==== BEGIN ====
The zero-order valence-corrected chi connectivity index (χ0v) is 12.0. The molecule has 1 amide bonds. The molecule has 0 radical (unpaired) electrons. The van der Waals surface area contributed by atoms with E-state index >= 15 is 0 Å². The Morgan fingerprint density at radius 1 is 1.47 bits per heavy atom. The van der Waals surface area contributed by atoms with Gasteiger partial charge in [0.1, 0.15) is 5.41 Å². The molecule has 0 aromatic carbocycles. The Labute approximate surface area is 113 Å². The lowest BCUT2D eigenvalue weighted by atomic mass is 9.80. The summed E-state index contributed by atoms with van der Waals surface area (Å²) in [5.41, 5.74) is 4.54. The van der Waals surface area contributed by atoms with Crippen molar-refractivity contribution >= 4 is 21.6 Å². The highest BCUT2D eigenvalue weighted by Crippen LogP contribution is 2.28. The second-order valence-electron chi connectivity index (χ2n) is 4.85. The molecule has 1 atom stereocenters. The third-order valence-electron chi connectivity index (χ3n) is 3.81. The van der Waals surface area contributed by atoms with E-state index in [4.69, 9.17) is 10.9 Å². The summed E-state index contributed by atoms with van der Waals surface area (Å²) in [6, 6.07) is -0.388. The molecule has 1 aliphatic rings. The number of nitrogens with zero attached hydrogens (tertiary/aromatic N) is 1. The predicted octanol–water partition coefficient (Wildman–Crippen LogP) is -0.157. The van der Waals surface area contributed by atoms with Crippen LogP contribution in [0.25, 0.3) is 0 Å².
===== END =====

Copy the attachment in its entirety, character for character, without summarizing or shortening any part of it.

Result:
The zero-order valence-corrected chi connectivity index (χ0v) is 12.0. The molecule has 1 amide bonds. The molecule has 0 radical (unpaired) electrons. The van der Waals surface area contributed by atoms with E-state index >= 15 is 0 Å². The Morgan fingerprint density at radius 1 is 1.47 bits per heavy atom. The van der Waals surface area contributed by atoms with Gasteiger partial charge in [0.1, 0.15) is 5.41 Å². The molecule has 0 aromatic carbocycles. The Labute approximate surface area is 113 Å². The lowest BCUT2D eigenvalue weighted by atomic mass is 9.80. The summed E-state index contributed by atoms with van der Waals surface area (Å²) in [5.41, 5.74) is 4.54. The van der Waals surface area contributed by atoms with Crippen molar-refractivity contribution >= 4 is 21.6 Å². The highest BCUT2D eigenvalue weighted by Crippen LogP contribution is 2.28. The second-order valence-electron chi connectivity index (χ2n) is 4.85. The molecule has 1 atom stereocenters. The third-order valence-electron chi connectivity index (χ3n) is 3.81. The van der Waals surface area contributed by atoms with E-state index in [4.69, 9.17) is 10.9 Å². The summed E-state index contributed by atoms with van der Waals surface area (Å²) in [6, 6.07) is -0.388. The molecule has 1 aliphatic rings. The number of nitrogens with zero attached hydrogens (tertiary/aromatic N) is 1. The predicted octanol–water partition coefficient (Wildman–Crippen LogP) is -0.157. The van der Waals surface area contributed by atoms with Crippen LogP contribution in [0.25, 0.3) is 0 Å².